- The straight line/band correlation between publishing and event date – basically as new publications are coming out they are bound to discuss the near term aspects of the event (remember the GM bankruptcy event is not just the “big bang event” – there are many subtleties along the way).
- The band of events around event/prediction date of June 1st – starting with publications on April 1st. The first source mentioning early June in our database is a Reuters article (however we did not crawl NYTimes at that time, and we do believe that NYTimes was actually the first to cover this).
Do the predictions converge?
Now lets dive slightly deeper and look at how the event dates (predictions) potentially converge. A reasonable hypothesis could be that as we get closer to the bankruptcy date of June 1st, actual dates mentioned in the context of the GM bankruptcy will also converge on that date. To test this hypothesis we create a box plot of week of publication across our 2009 data and compare that to the spread of the event/prediction dates – displaying the median date (light blue line) and the 95% confidence intervals. We have transformed event/prediction date to a Day-of-year format (June 1st is day 152) and can accordingly in both visualization and bottom table see how the prediction date both median and confidence interval converges on June 1st by publication date June 1st (week 23).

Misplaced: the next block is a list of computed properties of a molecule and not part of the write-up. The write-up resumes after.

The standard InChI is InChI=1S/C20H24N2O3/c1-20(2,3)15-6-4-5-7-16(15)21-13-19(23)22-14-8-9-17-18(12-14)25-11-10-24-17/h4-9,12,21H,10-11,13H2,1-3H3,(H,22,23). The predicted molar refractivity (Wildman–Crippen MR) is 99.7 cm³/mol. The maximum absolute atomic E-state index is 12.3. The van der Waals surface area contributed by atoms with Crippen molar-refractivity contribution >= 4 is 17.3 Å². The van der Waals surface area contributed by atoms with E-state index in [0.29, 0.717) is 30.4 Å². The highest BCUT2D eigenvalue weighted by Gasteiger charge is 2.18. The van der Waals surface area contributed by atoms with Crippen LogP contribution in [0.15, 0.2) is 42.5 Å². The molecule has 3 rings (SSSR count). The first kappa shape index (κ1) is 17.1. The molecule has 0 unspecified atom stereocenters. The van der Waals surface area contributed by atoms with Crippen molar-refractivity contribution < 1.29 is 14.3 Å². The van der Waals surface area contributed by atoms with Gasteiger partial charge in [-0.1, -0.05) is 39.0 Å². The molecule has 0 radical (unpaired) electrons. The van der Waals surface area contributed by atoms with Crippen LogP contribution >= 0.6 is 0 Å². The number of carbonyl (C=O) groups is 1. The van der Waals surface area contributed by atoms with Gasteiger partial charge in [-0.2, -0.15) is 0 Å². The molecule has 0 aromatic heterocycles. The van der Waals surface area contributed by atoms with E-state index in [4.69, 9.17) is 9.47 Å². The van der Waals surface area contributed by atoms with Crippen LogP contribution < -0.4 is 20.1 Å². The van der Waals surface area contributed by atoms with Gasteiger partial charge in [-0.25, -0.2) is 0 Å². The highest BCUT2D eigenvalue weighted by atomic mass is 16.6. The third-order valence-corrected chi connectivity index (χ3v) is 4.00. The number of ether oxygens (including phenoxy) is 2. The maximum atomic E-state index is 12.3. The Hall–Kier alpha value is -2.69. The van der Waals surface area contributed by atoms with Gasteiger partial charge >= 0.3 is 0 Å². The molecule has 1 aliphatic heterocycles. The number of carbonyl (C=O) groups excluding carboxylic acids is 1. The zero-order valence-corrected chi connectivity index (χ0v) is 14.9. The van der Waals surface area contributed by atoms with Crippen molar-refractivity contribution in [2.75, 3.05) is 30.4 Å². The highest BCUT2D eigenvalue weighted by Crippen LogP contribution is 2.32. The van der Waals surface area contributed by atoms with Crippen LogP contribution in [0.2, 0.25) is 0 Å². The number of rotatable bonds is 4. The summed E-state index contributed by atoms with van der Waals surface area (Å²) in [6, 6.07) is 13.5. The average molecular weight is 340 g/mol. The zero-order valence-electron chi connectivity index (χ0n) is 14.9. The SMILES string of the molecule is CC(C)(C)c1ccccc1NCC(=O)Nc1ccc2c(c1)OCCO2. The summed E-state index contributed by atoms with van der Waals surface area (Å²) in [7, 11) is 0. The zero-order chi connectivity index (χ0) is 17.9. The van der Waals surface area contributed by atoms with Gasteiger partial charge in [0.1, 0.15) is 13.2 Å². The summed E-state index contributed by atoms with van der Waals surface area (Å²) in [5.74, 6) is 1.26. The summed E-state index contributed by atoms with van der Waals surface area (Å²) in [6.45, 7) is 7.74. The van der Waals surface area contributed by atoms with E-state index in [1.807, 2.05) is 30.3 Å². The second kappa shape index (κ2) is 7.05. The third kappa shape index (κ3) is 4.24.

After the June 1st date (week 23) we still have mentionings of the bankruptcy, and then of course we will have some that refer back to June 1st – but also to other aspects of the event (e.g. bankruptcy court negotiations). The larger set of outliers in week of 23 we attribute to the disproportional coverage of the event that week – which leads to textual “spread” of stories and semantics regarding GM.
Below we can also see this plot filtered to publication date ending a week before June 1st, and also here we can see convergence.
Conclusion and Applications